Project team: Dr Oliver Davis, Dr Valerio Maggio, Dr Alastair Tanner, Nina Di Cara, Chris Moreno-Stokoe, Benjamin Woolf.
Since the pandemic started, communities have been mobilising to help each other; from shopping for elderly neighbours, to offering to offering a friendly face or other support. Mutual aid networks have sprung up all over the country, and neighbours who hadn’t previously spoken have been introduced to each other via street-level WhatsApp groups. But the degree to which offers of help are matching up with the need for help has been unknown, and this poses a problem for organisations who need to make decisions about where they should target limited resources.
Ensuring support is available where needed
Community support can offer a protective factor against adverse events. Some areas are more vulnerable than others, but knowing which areas are most likely to have a mismatch between support needed and support offered is difficult. To address this issue, a collaboration between the Public Health Wales Research & Evaluation Division and the Dynamic Genetics lab, part of the MRC Integrative Epidemiology Unit at the University of Bristol and supported by the Alan Turing Institute, has mapped these support offers and needs.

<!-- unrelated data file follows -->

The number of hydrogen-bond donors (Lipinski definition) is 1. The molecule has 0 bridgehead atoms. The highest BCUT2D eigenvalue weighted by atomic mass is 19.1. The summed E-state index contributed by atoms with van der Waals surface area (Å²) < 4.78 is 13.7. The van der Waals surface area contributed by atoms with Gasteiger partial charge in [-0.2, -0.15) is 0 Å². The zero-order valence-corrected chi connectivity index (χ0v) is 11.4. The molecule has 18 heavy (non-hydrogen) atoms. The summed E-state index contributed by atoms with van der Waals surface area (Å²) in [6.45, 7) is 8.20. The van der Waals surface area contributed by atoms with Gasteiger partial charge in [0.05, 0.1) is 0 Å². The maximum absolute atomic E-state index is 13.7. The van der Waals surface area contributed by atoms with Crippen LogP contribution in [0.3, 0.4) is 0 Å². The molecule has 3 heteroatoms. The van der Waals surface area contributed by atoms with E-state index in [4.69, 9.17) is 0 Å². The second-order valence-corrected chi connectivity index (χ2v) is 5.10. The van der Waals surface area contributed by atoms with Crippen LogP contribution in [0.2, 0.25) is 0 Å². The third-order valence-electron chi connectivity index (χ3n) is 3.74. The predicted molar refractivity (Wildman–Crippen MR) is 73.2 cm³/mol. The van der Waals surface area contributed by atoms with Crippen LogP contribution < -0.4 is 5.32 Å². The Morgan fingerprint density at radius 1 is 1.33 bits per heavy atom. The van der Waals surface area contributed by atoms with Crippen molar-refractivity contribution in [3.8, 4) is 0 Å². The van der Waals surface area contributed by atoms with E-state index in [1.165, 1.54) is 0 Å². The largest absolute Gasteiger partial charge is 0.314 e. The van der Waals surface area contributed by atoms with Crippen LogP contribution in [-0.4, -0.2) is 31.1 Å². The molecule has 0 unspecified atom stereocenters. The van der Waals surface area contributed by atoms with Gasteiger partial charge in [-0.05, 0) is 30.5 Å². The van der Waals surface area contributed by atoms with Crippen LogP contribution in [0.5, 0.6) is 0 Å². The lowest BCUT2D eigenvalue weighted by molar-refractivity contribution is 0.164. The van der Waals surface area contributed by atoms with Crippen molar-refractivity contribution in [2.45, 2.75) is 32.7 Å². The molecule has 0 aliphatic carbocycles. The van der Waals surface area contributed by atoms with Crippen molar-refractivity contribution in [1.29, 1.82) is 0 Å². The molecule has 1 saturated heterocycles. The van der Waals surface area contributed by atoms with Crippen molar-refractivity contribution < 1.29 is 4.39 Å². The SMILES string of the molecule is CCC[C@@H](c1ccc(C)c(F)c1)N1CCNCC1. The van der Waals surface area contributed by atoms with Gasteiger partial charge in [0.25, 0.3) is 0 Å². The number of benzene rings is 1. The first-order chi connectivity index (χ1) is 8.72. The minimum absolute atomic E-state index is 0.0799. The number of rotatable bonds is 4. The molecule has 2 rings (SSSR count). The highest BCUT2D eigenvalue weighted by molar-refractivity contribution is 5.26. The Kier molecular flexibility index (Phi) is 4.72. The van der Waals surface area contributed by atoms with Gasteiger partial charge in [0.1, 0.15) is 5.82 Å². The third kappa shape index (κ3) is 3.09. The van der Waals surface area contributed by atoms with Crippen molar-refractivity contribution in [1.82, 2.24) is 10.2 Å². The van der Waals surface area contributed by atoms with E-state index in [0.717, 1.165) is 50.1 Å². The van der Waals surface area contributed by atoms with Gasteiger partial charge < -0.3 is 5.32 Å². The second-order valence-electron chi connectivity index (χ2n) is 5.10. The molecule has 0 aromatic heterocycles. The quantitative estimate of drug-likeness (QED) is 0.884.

Using data from Wales Council for Voluntary Action, COVID-19 Mutual Aid, Welsh Government Statistics and Research, the Office for National Statistics, and social media the project team have created a live map that highlights the areas where further support for communities may be needed. It shows data on support factors, such as number of registered volunteers and population density, against risks, such as demographics, levels of deprivation, and internet access. It aims to inform the responses of national and local government, as well as support providers in Wales.
The site also provides the links to local community groups identified helping to raise awareness of the support available locally.
This map is part of an effort to better understand which communities have better community cohesion and organisation. We are keen to find out your views on how this can be more useful, or other community mobilisation data sources which could be included. Please contact Oliver or Nina with your comments:
- If you are a community group and want to be included, please register your group with Covid-19 Mutual Aid (https://covidmutualaid.org/).
- The code used to create the map has been released openly on GitHub (https://github.com/DynamicGenetics/COVID-19-Community-Response) so that it can be reproduced. Full information on the sources of data on vulnerability and community support are documented on the Open Science Framework (https://osf.io/c48hw/) and the map will be updated as new information becomes available.